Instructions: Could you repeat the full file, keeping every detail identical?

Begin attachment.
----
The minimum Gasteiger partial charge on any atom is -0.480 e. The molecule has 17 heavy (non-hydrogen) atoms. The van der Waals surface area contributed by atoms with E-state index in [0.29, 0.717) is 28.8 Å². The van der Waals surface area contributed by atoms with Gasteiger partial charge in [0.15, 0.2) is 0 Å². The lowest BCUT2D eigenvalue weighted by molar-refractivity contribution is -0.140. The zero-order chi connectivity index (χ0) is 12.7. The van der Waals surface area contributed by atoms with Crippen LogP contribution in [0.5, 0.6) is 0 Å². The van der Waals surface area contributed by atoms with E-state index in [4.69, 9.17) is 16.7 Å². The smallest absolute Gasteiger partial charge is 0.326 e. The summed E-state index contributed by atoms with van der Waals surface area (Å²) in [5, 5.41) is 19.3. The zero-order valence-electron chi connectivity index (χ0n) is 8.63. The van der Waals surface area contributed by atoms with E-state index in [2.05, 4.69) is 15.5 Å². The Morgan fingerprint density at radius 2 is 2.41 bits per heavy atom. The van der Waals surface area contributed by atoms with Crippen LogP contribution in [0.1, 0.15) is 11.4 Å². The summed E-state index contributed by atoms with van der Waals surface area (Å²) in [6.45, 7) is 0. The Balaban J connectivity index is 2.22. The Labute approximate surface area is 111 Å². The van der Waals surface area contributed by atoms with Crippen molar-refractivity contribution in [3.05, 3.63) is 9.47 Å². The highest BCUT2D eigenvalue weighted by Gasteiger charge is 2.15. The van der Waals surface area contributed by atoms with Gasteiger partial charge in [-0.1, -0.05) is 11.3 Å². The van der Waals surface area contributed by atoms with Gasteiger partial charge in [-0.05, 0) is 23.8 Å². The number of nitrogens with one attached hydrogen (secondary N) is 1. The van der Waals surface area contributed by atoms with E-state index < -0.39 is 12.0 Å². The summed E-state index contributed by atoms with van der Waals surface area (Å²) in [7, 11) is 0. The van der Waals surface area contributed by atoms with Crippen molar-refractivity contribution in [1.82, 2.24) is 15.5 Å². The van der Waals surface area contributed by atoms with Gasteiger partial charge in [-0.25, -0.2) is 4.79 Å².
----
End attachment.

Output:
The minimum Gasteiger partial charge on any atom is -0.480 e. The molecule has 17 heavy (non-hydrogen) atoms. The van der Waals surface area contributed by atoms with E-state index in [0.29, 0.717) is 28.8 Å². The van der Waals surface area contributed by atoms with Gasteiger partial charge in [0.15, 0.2) is 0 Å². The lowest BCUT2D eigenvalue weighted by molar-refractivity contribution is -0.140. The zero-order chi connectivity index (χ0) is 12.7. The van der Waals surface area contributed by atoms with Crippen LogP contribution in [0.5, 0.6) is 0 Å². The van der Waals surface area contributed by atoms with E-state index in [4.69, 9.17) is 16.7 Å². The smallest absolute Gasteiger partial charge is 0.326 e. The summed E-state index contributed by atoms with van der Waals surface area (Å²) in [5, 5.41) is 19.3. The zero-order valence-electron chi connectivity index (χ0n) is 8.63. The van der Waals surface area contributed by atoms with E-state index in [2.05, 4.69) is 15.5 Å². The Morgan fingerprint density at radius 2 is 2.41 bits per heavy atom. The van der Waals surface area contributed by atoms with Crippen LogP contribution in [0.1, 0.15) is 11.4 Å². The summed E-state index contributed by atoms with van der Waals surface area (Å²) in [6.45, 7) is 0. The Balaban J connectivity index is 2.22. The Labute approximate surface area is 111 Å². The van der Waals surface area contributed by atoms with Crippen molar-refractivity contribution in [3.05, 3.63) is 9.47 Å². The highest BCUT2D eigenvalue weighted by Gasteiger charge is 2.15. The van der Waals surface area contributed by atoms with Gasteiger partial charge in [-0.1, -0.05) is 11.3 Å². The van der Waals surface area contributed by atoms with Gasteiger partial charge in [-0.05, 0) is 23.8 Å². The number of nitrogens with one attached hydrogen (secondary N) is 1. The van der Waals surface area contributed by atoms with E-state index < -0.39 is 12.0 Å². The summed E-state index contributed by atoms with van der Waals surface area (Å²) in [7, 11) is 0. The van der Waals surface area contributed by atoms with Crippen molar-refractivity contribution in [1.82, 2.24) is 15.5 Å². The van der Waals surface area contributed by atoms with Gasteiger partial charge in [-0.25, -0.2) is 4.79 Å².